Moderate Right Bias
This article has moderate right bias with a bias score of 33.3 from our political bias detecting A.I.
The whole idea behind executive orders is that they rely on the authority of the president who signs them—but one president cannot enlarge or diminish the powers and authority of the next president.
The Supreme Court last week chose to consider a challenge to President Trump’s decision to rescind DACA, which stands for Deferred Action on Childhood Arrivals.
So, first off, the very concept of President Barack Obama being able to enact an executive order that President Trump is then barred from undoing is repugnant to the constitutional order. It would, in effect, elevate Obama’s solo order into an act of Congress (because it would require the same—an act of Congress—to reverse).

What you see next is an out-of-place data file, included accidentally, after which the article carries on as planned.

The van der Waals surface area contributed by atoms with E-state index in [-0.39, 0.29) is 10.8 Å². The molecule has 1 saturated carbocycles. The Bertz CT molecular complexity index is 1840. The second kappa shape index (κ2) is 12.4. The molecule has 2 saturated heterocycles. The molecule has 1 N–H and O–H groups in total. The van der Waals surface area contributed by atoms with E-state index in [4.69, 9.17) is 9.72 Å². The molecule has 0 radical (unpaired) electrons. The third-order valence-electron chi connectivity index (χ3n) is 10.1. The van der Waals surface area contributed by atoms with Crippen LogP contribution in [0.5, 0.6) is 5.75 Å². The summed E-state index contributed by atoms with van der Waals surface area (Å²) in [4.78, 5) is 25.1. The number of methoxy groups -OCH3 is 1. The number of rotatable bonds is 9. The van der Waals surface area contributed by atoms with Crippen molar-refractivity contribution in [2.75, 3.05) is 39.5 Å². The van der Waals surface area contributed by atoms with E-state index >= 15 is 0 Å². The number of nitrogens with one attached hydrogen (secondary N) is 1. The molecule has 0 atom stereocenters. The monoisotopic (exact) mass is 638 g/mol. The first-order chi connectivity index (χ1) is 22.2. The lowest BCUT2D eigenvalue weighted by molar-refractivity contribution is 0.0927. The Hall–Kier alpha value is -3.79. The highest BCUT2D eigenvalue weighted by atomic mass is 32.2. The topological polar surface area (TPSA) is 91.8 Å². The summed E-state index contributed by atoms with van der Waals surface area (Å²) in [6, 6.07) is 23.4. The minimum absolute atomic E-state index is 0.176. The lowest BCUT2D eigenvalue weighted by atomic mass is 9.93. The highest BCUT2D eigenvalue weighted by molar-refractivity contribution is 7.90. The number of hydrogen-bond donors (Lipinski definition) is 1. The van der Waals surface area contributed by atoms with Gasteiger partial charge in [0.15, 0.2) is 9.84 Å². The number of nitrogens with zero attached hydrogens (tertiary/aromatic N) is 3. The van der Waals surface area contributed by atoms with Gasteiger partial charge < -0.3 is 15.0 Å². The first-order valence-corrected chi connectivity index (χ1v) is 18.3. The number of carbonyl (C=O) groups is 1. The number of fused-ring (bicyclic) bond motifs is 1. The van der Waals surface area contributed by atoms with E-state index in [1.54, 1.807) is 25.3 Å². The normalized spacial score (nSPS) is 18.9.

And mark my words, if a Democratic president is elected next year and tries to undo a Trump executive order, the same people arguing that Trump cannot end DACA will be arguing that President 46 (whomever that may be) can undo Trump’s orders with a stroke of a pen.
Second, all DACA ever granted to the “Dreamers” was a deferral of immigration enforcement. That’s inherently temporary, and cannot possibly vest a “right” to its indefinite continuance. And even more so, it cannot confer any triable “right” for persons not yet in the program to gain the benefit of those deferrals.
This is a truly absurd attempt to not only justify Obama’s end-run around Congress, but to invest it with stronger protections than even the most uncontroversially legitimate executive order would otherwise get.
The fact that it’s dragged on this long is frankly an embarrassment to the rule of law.
DACA could be the best executive order ever signed by any president in the history of the Republic, and it would still be constitutionally wrong to deny Trump the power to rescind it.
Zarrella is an attorney who lives and works in Massachusetts.